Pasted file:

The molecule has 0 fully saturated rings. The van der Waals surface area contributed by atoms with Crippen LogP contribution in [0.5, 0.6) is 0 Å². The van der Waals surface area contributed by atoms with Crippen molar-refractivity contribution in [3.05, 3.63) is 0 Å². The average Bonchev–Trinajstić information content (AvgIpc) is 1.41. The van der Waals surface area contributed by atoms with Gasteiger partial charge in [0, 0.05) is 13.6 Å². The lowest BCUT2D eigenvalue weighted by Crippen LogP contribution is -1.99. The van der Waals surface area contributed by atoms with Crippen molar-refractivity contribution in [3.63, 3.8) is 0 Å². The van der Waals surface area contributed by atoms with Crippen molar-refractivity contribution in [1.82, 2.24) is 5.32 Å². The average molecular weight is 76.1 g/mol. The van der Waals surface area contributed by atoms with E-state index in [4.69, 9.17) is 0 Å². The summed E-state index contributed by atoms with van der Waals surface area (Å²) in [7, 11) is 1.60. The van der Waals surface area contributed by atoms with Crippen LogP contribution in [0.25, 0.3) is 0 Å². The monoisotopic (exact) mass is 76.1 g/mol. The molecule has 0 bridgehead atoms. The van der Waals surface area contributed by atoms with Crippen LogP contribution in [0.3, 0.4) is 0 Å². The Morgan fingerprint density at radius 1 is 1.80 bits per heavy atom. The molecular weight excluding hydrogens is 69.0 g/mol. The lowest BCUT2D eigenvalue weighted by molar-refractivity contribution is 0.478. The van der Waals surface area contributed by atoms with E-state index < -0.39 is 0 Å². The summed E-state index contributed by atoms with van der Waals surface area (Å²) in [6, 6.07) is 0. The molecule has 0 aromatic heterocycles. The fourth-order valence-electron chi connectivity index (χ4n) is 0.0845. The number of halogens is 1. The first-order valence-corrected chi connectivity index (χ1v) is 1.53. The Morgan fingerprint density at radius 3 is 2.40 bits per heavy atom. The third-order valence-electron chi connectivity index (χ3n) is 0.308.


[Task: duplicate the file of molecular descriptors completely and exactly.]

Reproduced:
The molecule has 0 fully saturated rings. The van der Waals surface area contributed by atoms with Crippen LogP contribution in [0.5, 0.6) is 0 Å². The van der Waals surface area contributed by atoms with Crippen molar-refractivity contribution in [3.05, 3.63) is 0 Å². The average Bonchev–Trinajstić information content (AvgIpc) is 1.41. The van der Waals surface area contributed by atoms with Gasteiger partial charge in [0, 0.05) is 13.6 Å². The lowest BCUT2D eigenvalue weighted by Crippen LogP contribution is -1.99. The van der Waals surface area contributed by atoms with Crippen molar-refractivity contribution in [3.63, 3.8) is 0 Å². The van der Waals surface area contributed by atoms with Crippen molar-refractivity contribution in [1.82, 2.24) is 5.32 Å². The average molecular weight is 76.1 g/mol. The van der Waals surface area contributed by atoms with E-state index in [4.69, 9.17) is 0 Å². The summed E-state index contributed by atoms with van der Waals surface area (Å²) in [7, 11) is 1.60. The van der Waals surface area contributed by atoms with Crippen LogP contribution in [0.25, 0.3) is 0 Å². The monoisotopic (exact) mass is 76.1 g/mol. The molecule has 0 bridgehead atoms. The van der Waals surface area contributed by atoms with Crippen LogP contribution in [0.3, 0.4) is 0 Å². The Morgan fingerprint density at radius 1 is 1.80 bits per heavy atom. The molecular weight excluding hydrogens is 69.0 g/mol. The lowest BCUT2D eigenvalue weighted by molar-refractivity contribution is 0.478. The van der Waals surface area contributed by atoms with E-state index < -0.39 is 0 Å². The summed E-state index contributed by atoms with van der Waals surface area (Å²) in [6, 6.07) is 0. The molecule has 0 aromatic heterocycles. The fourth-order valence-electron chi connectivity index (χ4n) is 0.0845. The number of halogens is 1. The first-order valence-corrected chi connectivity index (χ1v) is 1.53. The Morgan fingerprint density at radius 3 is 2.40 bits per heavy atom. The third-order valence-electron chi connectivity index (χ3n) is 0.308.